give the stone a deep rich look. But -- he didn't apply it correctly. He
put it down thick and left it to dry. I'm not a tile installer so I never
questioned this- I thought he knew what he was doing. Well, it was like
someone melted a candle on the floor - awful! Sticky, waxy - just a mess.
Turns out that the excess was supposed to be wiped up! Of course, he
wouldn't return my calls to come back and fix the problem. The company
that sold the enhancer told me the only thing to do was strip the floor. I
did this as best I could with a brand called TileLab. Afterward, I applied
the enhancing sealer again following the directions. Floor looked okay, but
never as deep and rich as the display. Anyway, the grout started looking
spotty 6 months later. Not everywhere -- just randomly around the floor. I
have tried cleaning it, putting down more sealer, etc. Nothing seems to
work. What causes this chalky look? Is it related to being stripped at
all? I was assured this wouldn't hurt the tile. Would love some advice on
the grout and on ways to pep up the marble. Thank you. -Teresa
or two of slate design. Will these tiles hold up well in a shower?
If not, would they be satisfactory as a backsplasharound a whirlpool
tub and a vanity?
Tuesday, July 28, 2009
I am currently trying to redo my bathroom and having some difficulty with stone selections. We are removing the tub and putting in a walk in shower - so we were looking to use a natural stone (i.e. travertine) throughout with a touch of slate for contrast. We were hesitant to use granite/marble since they are slippery and using them in the shower would definitely be dangerous. So, what are your thoughts on using travertine for the shower & bathroom floors?? Do you have any recommendations for a different stone or combination of stones??
Thank you so much for your help!!
Monday, July 27, 2009
On top of that I applied a thin coat of J25 Arcylic sealer by Dayton Hudson.
I am satisfied that the penetrating sealer did its job because there is no efflouresence. However, the J25 causes me trouble because I think it's bonding with the de-icing salts that our custodian has to put on the labyrinth when it's snowy. The lab is only 2 years old now and its color has faded from deep red sandstone to a chalky pink. In time it may look a shirt cardboard. Look at the web address I gave, you'll see.
The good news for now is that the lab seems to match the color of the surrounding low walls made of chiseled sandstone --- still I want to know how to strip away that built up salt junk.
I am not keen on using acetone all over the lab for several reasons. I have tried vinegar with no progress.
By the way, power washing could make me nervous -- the perimeter of the labyrinth is composed of engraved stones. I could not give them the full dose of power pressure as the rest of the lab.
I would be most pleased if you come back with a terrific chemical solution!
Eurostile>Anne Farr Butterfield.
Sunday, July 26, 2009
HOW DOES ONE KNOW WHETHER THE GRANITE IS CRACKED OR HAS A FISSURE?
We had a granite countertop (three-quarter-inch thickness) installed last week and I noticed what I believe is a crack between the undermount sink and the front edge of the countertop -- a distance of about 5 inches. The granite is Delacattus and has a waterfall edge, which consists of a second piece of granite, about two inches wide, glued to and set back slightly from the granite top. The crack is through the thickness of the granite top, but has not affected the bottom layer of the waterfall edge. The installer says this is a natural fissure in the stone. However, I believe it is a crack because it is all the way through the granite and is very irregular in shape. After I complained, the installer put a product he described as "like Crazy Glue" over the crack and rubbed it in. He said it would penetrate through the granite. It seems odd that a normal fissure would require a glue-like penetrating substance. Based on this description, do you think the granite is cracked or that this is a normal fissure?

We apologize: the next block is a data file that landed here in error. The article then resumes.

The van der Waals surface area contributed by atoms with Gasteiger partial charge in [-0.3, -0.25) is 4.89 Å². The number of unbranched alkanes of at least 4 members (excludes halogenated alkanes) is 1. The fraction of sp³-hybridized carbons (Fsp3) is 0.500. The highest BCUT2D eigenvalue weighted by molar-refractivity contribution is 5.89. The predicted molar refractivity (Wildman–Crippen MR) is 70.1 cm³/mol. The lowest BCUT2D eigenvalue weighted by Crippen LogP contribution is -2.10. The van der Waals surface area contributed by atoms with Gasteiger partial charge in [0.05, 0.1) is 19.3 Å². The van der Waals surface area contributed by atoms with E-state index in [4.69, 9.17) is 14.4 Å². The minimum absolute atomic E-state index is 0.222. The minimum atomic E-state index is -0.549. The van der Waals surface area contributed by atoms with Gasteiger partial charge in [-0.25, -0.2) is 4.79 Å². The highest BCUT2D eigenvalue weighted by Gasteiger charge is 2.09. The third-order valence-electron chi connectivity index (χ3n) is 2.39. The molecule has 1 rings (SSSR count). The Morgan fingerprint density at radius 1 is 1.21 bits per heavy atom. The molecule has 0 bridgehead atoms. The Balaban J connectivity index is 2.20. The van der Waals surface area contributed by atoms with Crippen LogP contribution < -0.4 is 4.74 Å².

Thanks for your advice.
My name is Chris Oberle. I have a nasty stain problem
on a granite floor in my bathroom. The toilet was
leaking from the wax seal. You can see where this is
going. It was a slow leak so it appeared little by
little. Last night I fixed the leak, but it left a
stain around the outside of the base of the toilet
that's about 1 in thick. Its dark, looks like a water
stain, but it hasn't dried after 24 hours. Most of the
leakage was water, but it was mixed with the black
fungus that grows in the wax ring. Gross huh? Sorry.
Will a hydrogen peroxide poultice work?
Thank you kindly!
Saturday, July 25, 2009
We purchased a new home 4 mths back and had Uba Tuba Granite countertops installed in the kitchen.
wipe off any spills almost immediately. Occasionally, we use dishwashing
soap and water to clean them to get rid of any additional dirt that may have stuck to the countertops. Is this the right way to clean Uba Tuba granite countertops?
2. Someone used Ceramabryte to clean the countertops and now the Ceramabryte
seems to have gotten lodged in some places and the granite seems to have lost some of it's shine. We used soap and water again to remove the Ceramabryte and also tried Windex to restore the shine of the granite but
some of the Ceramabryte is still lodged in places and the granite seems to
have lost it's shine. Is there any way to get the remaining Ceramabryte out that is still lodged in the small nicks on the countertop? How can we polish it and restore its shine?
3. What are the regular care instructions to be taken with Uba Tuba granite